“When I wrote ‘Only the Good Die Young,’ the point of the song wasn’t so much anti-Catholic as pro-lust,” Billy Joel said.
The object of Joel’s affections was one Virginia Callahan, an unrequited crush from his high school days in Levittown, Long Island.
In 1999, the piano man reminisced, “One of the first gigs I ever played with my high-school band the Echoes, this girl that I had a crush on was looking at me—Virginia. I thought, ‘This is so cool.’ I was completely hooked. There was no way I was going to do anything else but be a musician.”
Twelve years after high school—Joel didn’t graduate because of a missed English credit—he was on the brink of rock stardom. He’d already scored Top 40 hits with “Piano Man” and “The Entertainer” and was writing songs for what became his breakthrough album, 1977’s The Stranger. On “Only the Good Die Young,” he reapproached his crush with these brashly humorous opening lines:
“Come out Virginia, don’t let me wait
You Catholic girls start much too late
Aw, but sooner or later it comes down to fate
I might as well be the one”
Joel brought the finished song into A&R Studios in New York to try it out on his band.
“I wrote it as a reggae song,” Joel recalled. “And Liberty [DeVitto], my drummer, is so sick of reggae that he literally throws his drumsticks at me and says, ‘Ugh, I frigging hate reggae! The closest you’ve ever been to Jamaica is when you changed trains in Queens.’ So I said, ‘Yeah, what’s your solution?’ And he played that opening fill and went into this kind of shuffle.”
Having the time to revamp songs in the studio was a new luxury for Joel and his band. In the past they’d been saddled with demanding producers who brought in studio musicians “who were good players but weren’t me,” according to Joel.
Enter Phil Ramone.
“Phil liked my guys right off the bat,” Joel said. “He heard them play the songs and said, ‘Don’t play any different than you play on the road—be the rock ‘n’ roll animals that you are.’”
Captured on the third take, “Only the Good Die Young” burns with a fiery rock ‘n’ roll spirit, the bright acoustic guitars and zydeco-flavored organ jabs slicing against DeVitto’s propulsive backbeat.
“The song came out on The Stranger and was no big deal,” Joel remembered. “But then Columbia decided to put it out as a single, and that’s when there were problems. There was a radio station at Seton Hall College in New Jersey. They banned it.”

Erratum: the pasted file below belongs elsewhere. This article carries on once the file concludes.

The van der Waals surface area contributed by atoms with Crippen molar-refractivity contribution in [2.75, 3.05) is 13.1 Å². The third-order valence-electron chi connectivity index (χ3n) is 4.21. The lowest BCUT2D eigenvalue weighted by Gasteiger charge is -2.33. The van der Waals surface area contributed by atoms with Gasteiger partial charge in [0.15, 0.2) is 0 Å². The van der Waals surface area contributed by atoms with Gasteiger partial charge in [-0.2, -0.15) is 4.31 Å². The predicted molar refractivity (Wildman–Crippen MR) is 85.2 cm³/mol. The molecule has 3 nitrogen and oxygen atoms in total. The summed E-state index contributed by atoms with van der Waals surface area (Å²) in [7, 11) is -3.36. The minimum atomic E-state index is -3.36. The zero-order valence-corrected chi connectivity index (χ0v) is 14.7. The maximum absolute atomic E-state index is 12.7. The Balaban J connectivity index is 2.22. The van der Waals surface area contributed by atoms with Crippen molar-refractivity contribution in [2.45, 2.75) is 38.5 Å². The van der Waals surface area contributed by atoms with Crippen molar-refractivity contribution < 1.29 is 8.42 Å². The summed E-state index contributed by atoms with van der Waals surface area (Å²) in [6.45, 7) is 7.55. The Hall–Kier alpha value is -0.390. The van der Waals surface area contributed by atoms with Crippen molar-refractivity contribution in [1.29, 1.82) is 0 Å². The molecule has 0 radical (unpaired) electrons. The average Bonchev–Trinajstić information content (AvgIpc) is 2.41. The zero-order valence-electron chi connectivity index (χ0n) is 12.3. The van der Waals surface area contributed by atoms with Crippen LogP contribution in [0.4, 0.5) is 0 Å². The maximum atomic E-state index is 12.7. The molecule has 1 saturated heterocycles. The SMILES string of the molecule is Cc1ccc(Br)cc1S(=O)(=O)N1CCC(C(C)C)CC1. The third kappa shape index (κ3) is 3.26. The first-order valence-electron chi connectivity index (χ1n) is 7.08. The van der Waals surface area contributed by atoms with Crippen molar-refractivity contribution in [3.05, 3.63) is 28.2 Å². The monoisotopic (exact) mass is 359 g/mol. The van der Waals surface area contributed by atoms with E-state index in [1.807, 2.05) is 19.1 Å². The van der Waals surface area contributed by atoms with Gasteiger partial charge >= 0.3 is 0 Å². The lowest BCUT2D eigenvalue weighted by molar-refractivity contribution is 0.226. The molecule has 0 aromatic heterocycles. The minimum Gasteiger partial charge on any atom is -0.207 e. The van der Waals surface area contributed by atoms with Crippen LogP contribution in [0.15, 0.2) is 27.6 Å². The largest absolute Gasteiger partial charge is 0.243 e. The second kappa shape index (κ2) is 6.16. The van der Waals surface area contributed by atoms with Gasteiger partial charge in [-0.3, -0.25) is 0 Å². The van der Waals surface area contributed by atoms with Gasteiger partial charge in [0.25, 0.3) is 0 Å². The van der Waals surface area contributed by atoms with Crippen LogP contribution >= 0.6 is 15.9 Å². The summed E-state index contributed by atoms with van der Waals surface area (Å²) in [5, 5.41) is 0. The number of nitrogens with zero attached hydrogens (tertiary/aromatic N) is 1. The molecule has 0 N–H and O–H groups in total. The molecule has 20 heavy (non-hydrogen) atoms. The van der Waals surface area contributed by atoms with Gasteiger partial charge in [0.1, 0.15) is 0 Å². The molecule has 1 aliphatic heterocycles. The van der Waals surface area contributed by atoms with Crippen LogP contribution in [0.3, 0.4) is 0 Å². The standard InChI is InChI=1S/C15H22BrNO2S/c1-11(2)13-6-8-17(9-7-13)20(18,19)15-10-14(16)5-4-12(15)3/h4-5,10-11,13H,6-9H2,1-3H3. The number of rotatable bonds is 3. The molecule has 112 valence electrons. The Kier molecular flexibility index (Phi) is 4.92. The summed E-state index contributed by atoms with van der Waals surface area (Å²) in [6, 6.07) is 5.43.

WSOU at Seton Hall is affiliated with the Catholic Archdiocese in Newark. The president of the college at the time took exception to lines such as:
“The stained glass curtain you’re hiding behind
Never lets in the sun”
“They say there’s a heaven for those who will wait
Some say it’s better but I say it ain’t
I’d rather laugh with the sinners than cry with the saints
The sinners are much more fun”
“Then it was banned by the archdiocese of St. Louis,” Joel continued. “And then it got banned in Boston. All these archdiocese areas started putting pressure on radio stations to ban it. The single had been out a short amount of time and wasn’t doing well. The minute they banned it, it starting shooting up the charts, because nothing sells a record like a ban or a boycott.
“This record would have died out. Nobody would’ve heard it if they hadn’t tried to cut people off from it. As soon as the kids found out there was some authority that didn’t want them to hear it, they bought it in droves and it became this big hit.”
When Joel brought the Stranger tour to St. Louis in early 1978, he received death threats warning him against performing the song. Not one to be intimidated, he played it twice and got the whole audience to sing along. And when he ended his show with his trademark farewell to the audience, “Don’t take any shit from anybody”—it rang with an extra kick.
But the fracas wasn’t over.
“I did it on Saturday Night Live and everybody was all freaked out,” Joel said. “They were saying, ‘You can’t do that on TV.’ I said, ‘Why not?’ Some people took offense at it, but there were all these novels written about Jewish guilt, so why not a song about Catholic guilt? Every Catholic I know is still recovering from this incredibly guilty upbringing they had. The song was supposed to be lighthearted. It was taken out of context with the rest of the album. People who only heard that single might’ve thought, ‘Oh, Billy Joel the anti-Catholic guy.’”
On 2005’s career-spanning box set My Lives, there’s an unreleased early reggae take of the song. It’s a cool version, but Liberty DeVitto was right.
Catholic muse Virginia Callahan has never stepped forward to claim her 15 minutes. As for WSOU, times have apparently changed. Today their station catchphrase is “The Loudest Rock,” with playlists that feature head-banging acts Mudvayne and Serj Tankian.
“Only the Good Die Young” remains a staple in Joel’s live set, where he jokes about its stormy past. “I wrote letters to the arch-bishops and the president of Seton Hall,” Joel laughed, “saying, ‘Please ban my next record.’”
—by Bill DeMain
Photo by Wally McNamee/Corbis, 1978
From Performing Songwriter Issue 107, January/February 2008
Category: Behind The Song